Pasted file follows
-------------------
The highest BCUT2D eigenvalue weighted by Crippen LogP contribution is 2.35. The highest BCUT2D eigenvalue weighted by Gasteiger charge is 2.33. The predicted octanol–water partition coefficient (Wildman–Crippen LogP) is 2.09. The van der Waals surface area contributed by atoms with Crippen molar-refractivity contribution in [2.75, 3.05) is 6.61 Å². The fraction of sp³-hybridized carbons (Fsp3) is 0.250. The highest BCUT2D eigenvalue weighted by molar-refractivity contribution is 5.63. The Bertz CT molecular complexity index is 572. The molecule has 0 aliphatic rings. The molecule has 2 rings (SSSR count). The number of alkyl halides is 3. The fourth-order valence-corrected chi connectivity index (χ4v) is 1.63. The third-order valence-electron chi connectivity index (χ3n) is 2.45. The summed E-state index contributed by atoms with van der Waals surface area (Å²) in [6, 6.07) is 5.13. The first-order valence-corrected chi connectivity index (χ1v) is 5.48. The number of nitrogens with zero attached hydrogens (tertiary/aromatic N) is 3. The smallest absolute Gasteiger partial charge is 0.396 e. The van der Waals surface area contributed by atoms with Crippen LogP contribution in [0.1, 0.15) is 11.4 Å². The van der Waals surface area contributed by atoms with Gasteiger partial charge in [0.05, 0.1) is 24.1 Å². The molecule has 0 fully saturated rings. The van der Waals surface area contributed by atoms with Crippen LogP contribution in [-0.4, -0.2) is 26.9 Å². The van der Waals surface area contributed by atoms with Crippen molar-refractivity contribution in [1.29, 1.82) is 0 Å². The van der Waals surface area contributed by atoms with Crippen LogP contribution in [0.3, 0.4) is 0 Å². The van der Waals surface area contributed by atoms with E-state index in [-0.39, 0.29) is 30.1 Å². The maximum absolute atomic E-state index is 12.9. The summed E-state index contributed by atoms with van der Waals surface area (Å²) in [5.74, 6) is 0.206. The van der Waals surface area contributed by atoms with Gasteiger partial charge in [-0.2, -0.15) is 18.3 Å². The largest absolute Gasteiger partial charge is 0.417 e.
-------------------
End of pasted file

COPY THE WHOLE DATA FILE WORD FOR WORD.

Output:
The highest BCUT2D eigenvalue weighted by Crippen LogP contribution is 2.35. The highest BCUT2D eigenvalue weighted by Gasteiger charge is 2.33. The predicted octanol–water partition coefficient (Wildman–Crippen LogP) is 2.09. The van der Waals surface area contributed by atoms with Crippen molar-refractivity contribution in [2.75, 3.05) is 6.61 Å². The fraction of sp³-hybridized carbons (Fsp3) is 0.250. The highest BCUT2D eigenvalue weighted by molar-refractivity contribution is 5.63. The Bertz CT molecular complexity index is 572. The molecule has 0 aliphatic rings. The molecule has 2 rings (SSSR count). The number of alkyl halides is 3. The fourth-order valence-corrected chi connectivity index (χ4v) is 1.63. The third-order valence-electron chi connectivity index (χ3n) is 2.45. The summed E-state index contributed by atoms with van der Waals surface area (Å²) in [6, 6.07) is 5.13. The first-order valence-corrected chi connectivity index (χ1v) is 5.48. The number of nitrogens with zero attached hydrogens (tertiary/aromatic N) is 3. The smallest absolute Gasteiger partial charge is 0.396 e. The van der Waals surface area contributed by atoms with Crippen LogP contribution in [0.1, 0.15) is 11.4 Å². The van der Waals surface area contributed by atoms with Gasteiger partial charge in [0.05, 0.1) is 24.1 Å². The molecule has 0 fully saturated rings. The van der Waals surface area contributed by atoms with Crippen LogP contribution in [-0.4, -0.2) is 26.9 Å². The van der Waals surface area contributed by atoms with Crippen molar-refractivity contribution in [1.29, 1.82) is 0 Å². The van der Waals surface area contributed by atoms with Crippen LogP contribution in [0.3, 0.4) is 0 Å². The van der Waals surface area contributed by atoms with E-state index in [-0.39, 0.29) is 30.1 Å². The maximum absolute atomic E-state index is 12.9. The summed E-state index contributed by atoms with van der Waals surface area (Å²) in [5.74, 6) is 0.206. The van der Waals surface area contributed by atoms with Gasteiger partial charge in [-0.2, -0.15) is 18.3 Å². The largest absolute Gasteiger partial charge is 0.417 e.